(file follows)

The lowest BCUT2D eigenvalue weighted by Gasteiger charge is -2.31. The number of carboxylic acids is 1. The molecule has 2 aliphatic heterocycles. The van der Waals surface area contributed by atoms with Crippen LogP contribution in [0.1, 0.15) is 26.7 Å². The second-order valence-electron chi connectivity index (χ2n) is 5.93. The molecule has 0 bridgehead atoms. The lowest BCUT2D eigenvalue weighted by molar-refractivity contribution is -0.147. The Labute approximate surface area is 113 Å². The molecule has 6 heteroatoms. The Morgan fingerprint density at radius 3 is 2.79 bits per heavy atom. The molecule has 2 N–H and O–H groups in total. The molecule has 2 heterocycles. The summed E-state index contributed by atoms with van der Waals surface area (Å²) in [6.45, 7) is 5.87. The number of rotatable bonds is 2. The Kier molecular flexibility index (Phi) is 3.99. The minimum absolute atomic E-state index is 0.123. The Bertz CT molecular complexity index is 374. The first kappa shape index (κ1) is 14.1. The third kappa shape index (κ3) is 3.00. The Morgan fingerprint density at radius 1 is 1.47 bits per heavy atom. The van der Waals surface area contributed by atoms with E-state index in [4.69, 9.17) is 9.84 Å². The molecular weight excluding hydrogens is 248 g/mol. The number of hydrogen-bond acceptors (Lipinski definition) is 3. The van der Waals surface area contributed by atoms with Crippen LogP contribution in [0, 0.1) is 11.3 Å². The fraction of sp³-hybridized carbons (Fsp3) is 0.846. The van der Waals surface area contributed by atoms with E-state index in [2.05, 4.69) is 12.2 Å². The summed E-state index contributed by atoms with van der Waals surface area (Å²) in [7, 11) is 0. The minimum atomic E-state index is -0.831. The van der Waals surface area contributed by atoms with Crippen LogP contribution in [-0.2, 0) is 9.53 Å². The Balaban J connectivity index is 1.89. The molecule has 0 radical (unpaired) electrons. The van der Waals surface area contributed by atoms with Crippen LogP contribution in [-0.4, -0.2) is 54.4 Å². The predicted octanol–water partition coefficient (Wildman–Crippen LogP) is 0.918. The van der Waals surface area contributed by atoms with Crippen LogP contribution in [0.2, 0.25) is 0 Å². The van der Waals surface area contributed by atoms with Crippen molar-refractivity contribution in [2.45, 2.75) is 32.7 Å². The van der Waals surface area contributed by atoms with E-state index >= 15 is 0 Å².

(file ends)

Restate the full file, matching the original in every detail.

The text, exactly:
The lowest BCUT2D eigenvalue weighted by Gasteiger charge is -2.31. The number of carboxylic acids is 1. The molecule has 2 aliphatic heterocycles. The van der Waals surface area contributed by atoms with Crippen LogP contribution in [0.1, 0.15) is 26.7 Å². The second-order valence-electron chi connectivity index (χ2n) is 5.93. The molecule has 0 bridgehead atoms. The lowest BCUT2D eigenvalue weighted by molar-refractivity contribution is -0.147. The Labute approximate surface area is 113 Å². The molecule has 6 heteroatoms. The Morgan fingerprint density at radius 3 is 2.79 bits per heavy atom. The molecule has 2 N–H and O–H groups in total. The molecule has 2 heterocycles. The summed E-state index contributed by atoms with van der Waals surface area (Å²) in [6.45, 7) is 5.87. The number of rotatable bonds is 2. The Kier molecular flexibility index (Phi) is 3.99. The minimum absolute atomic E-state index is 0.123. The Bertz CT molecular complexity index is 374. The first kappa shape index (κ1) is 14.1. The third kappa shape index (κ3) is 3.00. The Morgan fingerprint density at radius 1 is 1.47 bits per heavy atom. The van der Waals surface area contributed by atoms with E-state index in [4.69, 9.17) is 9.84 Å². The molecular weight excluding hydrogens is 248 g/mol. The number of hydrogen-bond acceptors (Lipinski definition) is 3. The van der Waals surface area contributed by atoms with Crippen LogP contribution in [0, 0.1) is 11.3 Å². The fraction of sp³-hybridized carbons (Fsp3) is 0.846. The van der Waals surface area contributed by atoms with E-state index in [2.05, 4.69) is 12.2 Å². The summed E-state index contributed by atoms with van der Waals surface area (Å²) in [7, 11) is 0. The minimum atomic E-state index is -0.831. The van der Waals surface area contributed by atoms with Crippen LogP contribution in [-0.2, 0) is 9.53 Å². The Balaban J connectivity index is 1.89. The molecule has 0 radical (unpaired) electrons. The van der Waals surface area contributed by atoms with Crippen LogP contribution in [-0.4, -0.2) is 54.4 Å². The predicted octanol–water partition coefficient (Wildman–Crippen LogP) is 0.918. The van der Waals surface area contributed by atoms with Crippen LogP contribution in [0.2, 0.25) is 0 Å². The van der Waals surface area contributed by atoms with Crippen molar-refractivity contribution in [2.45, 2.75) is 32.7 Å². The van der Waals surface area contributed by atoms with E-state index >= 15 is 0 Å².